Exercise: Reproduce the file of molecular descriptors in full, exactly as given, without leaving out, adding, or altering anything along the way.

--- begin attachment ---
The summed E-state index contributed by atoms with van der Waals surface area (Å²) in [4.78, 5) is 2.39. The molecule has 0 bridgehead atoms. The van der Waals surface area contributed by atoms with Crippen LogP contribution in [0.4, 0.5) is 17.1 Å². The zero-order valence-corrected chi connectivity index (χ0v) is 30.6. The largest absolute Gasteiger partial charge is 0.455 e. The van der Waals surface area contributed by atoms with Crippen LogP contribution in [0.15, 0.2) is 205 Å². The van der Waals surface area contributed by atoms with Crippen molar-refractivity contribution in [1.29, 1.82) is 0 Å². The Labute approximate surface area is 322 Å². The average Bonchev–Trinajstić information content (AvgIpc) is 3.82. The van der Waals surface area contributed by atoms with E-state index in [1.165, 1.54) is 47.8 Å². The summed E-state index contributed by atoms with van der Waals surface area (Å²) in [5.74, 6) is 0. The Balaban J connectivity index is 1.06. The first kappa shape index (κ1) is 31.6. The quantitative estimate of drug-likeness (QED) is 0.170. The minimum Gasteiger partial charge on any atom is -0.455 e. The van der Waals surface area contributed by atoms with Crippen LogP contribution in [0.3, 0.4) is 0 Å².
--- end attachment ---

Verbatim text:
The summed E-state index contributed by atoms with van der Waals surface area (Å²) in [4.78, 5) is 2.39. The molecule has 0 bridgehead atoms. The van der Waals surface area contributed by atoms with Crippen LogP contribution in [0.4, 0.5) is 17.1 Å². The zero-order valence-corrected chi connectivity index (χ0v) is 30.6. The largest absolute Gasteiger partial charge is 0.455 e. The van der Waals surface area contributed by atoms with Crippen LogP contribution in [0.15, 0.2) is 205 Å². The van der Waals surface area contributed by atoms with Crippen molar-refractivity contribution in [1.29, 1.82) is 0 Å². The Labute approximate surface area is 322 Å². The average Bonchev–Trinajstić information content (AvgIpc) is 3.82. The van der Waals surface area contributed by atoms with E-state index in [1.165, 1.54) is 47.8 Å². The summed E-state index contributed by atoms with van der Waals surface area (Å²) in [5.74, 6) is 0. The Balaban J connectivity index is 1.06. The first kappa shape index (κ1) is 31.6. The quantitative estimate of drug-likeness (QED) is 0.170. The minimum Gasteiger partial charge on any atom is -0.455 e. The van der Waals surface area contributed by atoms with Crippen LogP contribution in [0.3, 0.4) is 0 Å².